Cortez's rainfall in September of 2.74 inches has more than doubled the 30-year average, of 1.31 inches as of Monday, said National Weather Service observer Jim Andrus.
"We're still seeing the benefits of the monsoon season, and catching the edge of recent tropical storms in Mexico," Andrus said. "We're doing much better than last year."
The recent rains have bumped up the flows on the Dolores River, helping to fill McPhee Reservoir, Dolores Water Conservancy District manager Mike Preston said.
"Since September 11, we have gained 12,211 acre-feet in storage," Preston said. "The increase is a combination of all of the recent rains and lower irrigation demand. Chances look good that at the beginning of the new water year, November 1, we will have better storage than a year ago."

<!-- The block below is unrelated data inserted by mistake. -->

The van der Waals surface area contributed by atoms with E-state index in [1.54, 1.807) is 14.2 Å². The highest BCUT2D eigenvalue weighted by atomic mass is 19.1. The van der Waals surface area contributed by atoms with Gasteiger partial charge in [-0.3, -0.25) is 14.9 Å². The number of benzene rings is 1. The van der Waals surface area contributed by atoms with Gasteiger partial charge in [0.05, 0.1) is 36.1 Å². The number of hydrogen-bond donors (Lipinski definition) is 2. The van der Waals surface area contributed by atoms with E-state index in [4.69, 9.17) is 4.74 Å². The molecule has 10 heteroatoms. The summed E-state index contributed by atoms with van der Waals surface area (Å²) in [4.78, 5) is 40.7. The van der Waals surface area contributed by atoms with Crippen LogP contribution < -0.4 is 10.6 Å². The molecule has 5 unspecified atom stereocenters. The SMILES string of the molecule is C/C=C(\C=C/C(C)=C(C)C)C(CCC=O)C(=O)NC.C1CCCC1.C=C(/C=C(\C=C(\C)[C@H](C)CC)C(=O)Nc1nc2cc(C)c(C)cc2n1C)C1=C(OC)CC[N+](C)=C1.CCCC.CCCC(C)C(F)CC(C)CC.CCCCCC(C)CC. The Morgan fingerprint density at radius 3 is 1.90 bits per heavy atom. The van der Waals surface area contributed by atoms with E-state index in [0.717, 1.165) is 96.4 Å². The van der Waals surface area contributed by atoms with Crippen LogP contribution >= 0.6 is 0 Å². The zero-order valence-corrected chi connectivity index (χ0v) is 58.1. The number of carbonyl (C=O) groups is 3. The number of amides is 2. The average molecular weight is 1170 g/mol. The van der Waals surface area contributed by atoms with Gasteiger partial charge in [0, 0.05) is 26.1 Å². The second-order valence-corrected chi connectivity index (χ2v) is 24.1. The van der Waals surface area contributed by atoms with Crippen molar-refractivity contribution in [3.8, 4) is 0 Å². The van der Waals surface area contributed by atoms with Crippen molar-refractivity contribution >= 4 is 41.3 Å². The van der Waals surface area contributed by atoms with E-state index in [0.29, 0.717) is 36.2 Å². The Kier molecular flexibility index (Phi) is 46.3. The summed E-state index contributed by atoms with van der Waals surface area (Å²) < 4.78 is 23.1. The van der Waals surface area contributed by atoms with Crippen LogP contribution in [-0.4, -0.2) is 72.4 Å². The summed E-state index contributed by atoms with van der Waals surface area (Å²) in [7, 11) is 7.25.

It is tempting to predict that good monsoons translate to heavy snowfall for winter, but historically that is not the case, said Joe Ramey, a weather service meteorologist in Grand Junction.
"Since 1950, there has not been a correlation of a wet fall to a wet winter during El Niño-neutral years, which is what we have now," he said. "This is similar to the wet fall in 2001, which resulted in a dry winter for your area."